I saw the movie Invictus recently. It chronicles how a game of Rugby brings together the erstwhile victims and perpetrators of Apartheid in South Africa. The movie is brilliant by itself what struck me was the poem Invictus that plays a significant role in the movie and hence its use as the title.
While reading about the poem on Wikipedia, could not help but notice that it was written by someone who was not exactly dealt the best cards by life.
And I was reminded of another poem, again written by someone not in the best of circumstances, called Invitation.
I reproduce both these below.
Invictus – By William Ernest Henley
Out of the night that covers me,
Black as the pit from pole to pole,
I thank whatever gods may be
For my unconquerable soul.
In the fell clutch of circumstance
I have not winced nor cried aloud.
Under the bludgeonings of chance
My head is bloody, but unbowed.
Beyond this place of wrath and tears
Looms but the Horror of the shade,
And yet the menace of the years
Finds and shall find me unafraid.
It matters not how strait the gate,
How charged with punishments the scroll,
I am the master of my fate:
I am the captain of my soul.
Invitation – By Sri Aurobindo
With the wind and the weather beating around me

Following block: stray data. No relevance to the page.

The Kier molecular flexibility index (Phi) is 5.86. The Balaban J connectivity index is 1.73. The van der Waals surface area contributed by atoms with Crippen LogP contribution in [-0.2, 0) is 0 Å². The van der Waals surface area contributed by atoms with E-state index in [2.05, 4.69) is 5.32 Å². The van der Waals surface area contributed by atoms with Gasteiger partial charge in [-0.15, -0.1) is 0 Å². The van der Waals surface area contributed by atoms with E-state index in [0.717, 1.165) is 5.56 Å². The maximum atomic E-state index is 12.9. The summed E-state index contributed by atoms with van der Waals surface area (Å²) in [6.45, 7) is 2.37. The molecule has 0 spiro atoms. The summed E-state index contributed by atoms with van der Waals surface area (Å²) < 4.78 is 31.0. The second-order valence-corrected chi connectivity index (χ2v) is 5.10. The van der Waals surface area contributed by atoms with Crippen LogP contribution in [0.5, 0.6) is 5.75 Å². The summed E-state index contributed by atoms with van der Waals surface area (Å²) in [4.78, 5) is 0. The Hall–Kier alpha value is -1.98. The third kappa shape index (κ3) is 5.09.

Up to the hill and moorland I go
Who will come with me? Who will climb with me?
Wade through the brook and tramp through the snow?
Not in the petty circle of cities
Cramped by your doors and your walls I dwell;
Over me God is blue in the welkin,
Against me the wind and the storm rebel.
I sport with solitude here in my regions,
Of misadventures have made me a friend.
Who would live largely? Who would live freely?
Here to the wind-swept uplands ascend.
I am the Lord of tempest and mountain,
I am the Spirit of freedom and pride.
Stark must he be and a kinsman to danger
Who shares my kingdom and walks by my side.
I wonder what it is about the human condition, that makes it grow radiant when under the crucible of misfortune. Arrayed against the furies and fates, the piffling human soul grows vast enough to take on the elements, space and time.